There’s a lot we can learn from our friends in New Zealand
The UK has a lot in common with New Zealand despite the 11,000 miles distance between them.
We both enjoy landscapes of green rolling hills, we share the same Monarch with similar political institutions and both countries have a passion for beer and skill at rugby.
But we have something else in common too – we are both facing a housing crisis.
Since the 1980s, various factors including deregulation, immigration and politics have contributed to rising house prices, with considerable debate over how to address the issue due to its large size relative to the economy.
According to an article in The Guardian Only a quarter of adults in New Zealand own their own home, compared with half in 1991.
In 2017, the Demographia think-tank ranked Auckland’s housing market the fourth-most unaffordable in the world — behind Hong Kong, Sydney and Vancouver — with median
house prices rising from 6.4 times the median income in 2008 to 10 times in 2017.
What’s the difference between their housing crisis and ours?
The New Zealand Liberal-led Government have taken a considerable and bold step towards to rectifying theirs. They have implemented a ban on the sale of existing homes to foreign
buyers excluding buyers from Australia and Singapore. New Zealanders were tired of being outbid on their own suburban homes by wealthy people from America, China and Asia. In a speech to parliament on Wednesday Associate minister of finance David Parker said:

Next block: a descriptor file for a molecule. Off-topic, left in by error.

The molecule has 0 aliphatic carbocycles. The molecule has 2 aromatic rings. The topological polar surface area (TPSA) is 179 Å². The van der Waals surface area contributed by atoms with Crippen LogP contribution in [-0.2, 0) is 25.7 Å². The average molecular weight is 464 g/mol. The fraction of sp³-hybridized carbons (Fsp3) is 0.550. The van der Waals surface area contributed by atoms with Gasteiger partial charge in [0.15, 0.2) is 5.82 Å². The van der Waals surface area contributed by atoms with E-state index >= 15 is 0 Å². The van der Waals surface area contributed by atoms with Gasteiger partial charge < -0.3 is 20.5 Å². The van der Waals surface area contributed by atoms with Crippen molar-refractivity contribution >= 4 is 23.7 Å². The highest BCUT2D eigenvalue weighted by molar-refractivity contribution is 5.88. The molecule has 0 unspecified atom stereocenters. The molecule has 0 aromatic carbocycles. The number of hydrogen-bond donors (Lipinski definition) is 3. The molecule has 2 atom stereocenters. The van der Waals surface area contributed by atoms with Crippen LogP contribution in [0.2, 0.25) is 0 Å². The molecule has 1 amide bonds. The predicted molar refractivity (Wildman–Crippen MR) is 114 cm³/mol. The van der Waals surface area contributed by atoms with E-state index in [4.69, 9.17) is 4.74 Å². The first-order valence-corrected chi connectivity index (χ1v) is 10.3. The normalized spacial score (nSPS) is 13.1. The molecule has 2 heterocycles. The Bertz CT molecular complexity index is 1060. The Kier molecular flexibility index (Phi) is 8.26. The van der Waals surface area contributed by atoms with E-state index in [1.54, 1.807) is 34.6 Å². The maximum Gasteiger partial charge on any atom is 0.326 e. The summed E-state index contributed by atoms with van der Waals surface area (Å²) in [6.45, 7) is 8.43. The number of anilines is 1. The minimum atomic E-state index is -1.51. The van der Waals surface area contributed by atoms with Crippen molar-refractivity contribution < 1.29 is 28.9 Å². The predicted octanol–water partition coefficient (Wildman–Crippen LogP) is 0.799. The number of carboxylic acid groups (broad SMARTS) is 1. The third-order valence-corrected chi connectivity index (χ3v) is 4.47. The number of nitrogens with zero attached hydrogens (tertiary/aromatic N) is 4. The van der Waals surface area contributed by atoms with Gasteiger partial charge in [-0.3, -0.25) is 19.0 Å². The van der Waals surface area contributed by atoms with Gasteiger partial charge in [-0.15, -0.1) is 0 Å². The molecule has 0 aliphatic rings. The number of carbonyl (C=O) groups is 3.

We should not be tenants in our own land.
This might seem like a move that’s drastic enough to collapse their property market entirely, but they’ve got that covered too. Foreigners are still able to purchase apartments off plan in
new developments and the hope is that it will encourage construction companies to build smaller and more affordable properties.
One Twitter user commented:
This is a good policy. The ban of homes to foreign buyers is step in making housing more
affordable. No one should have to be homeless when there is enough housing for everyone
but billionaires buy it out for personal profit.
Others Twitter users are calling for the same in their countries with Canada, Cape Town and of course the UK topping the list of ‘requests’
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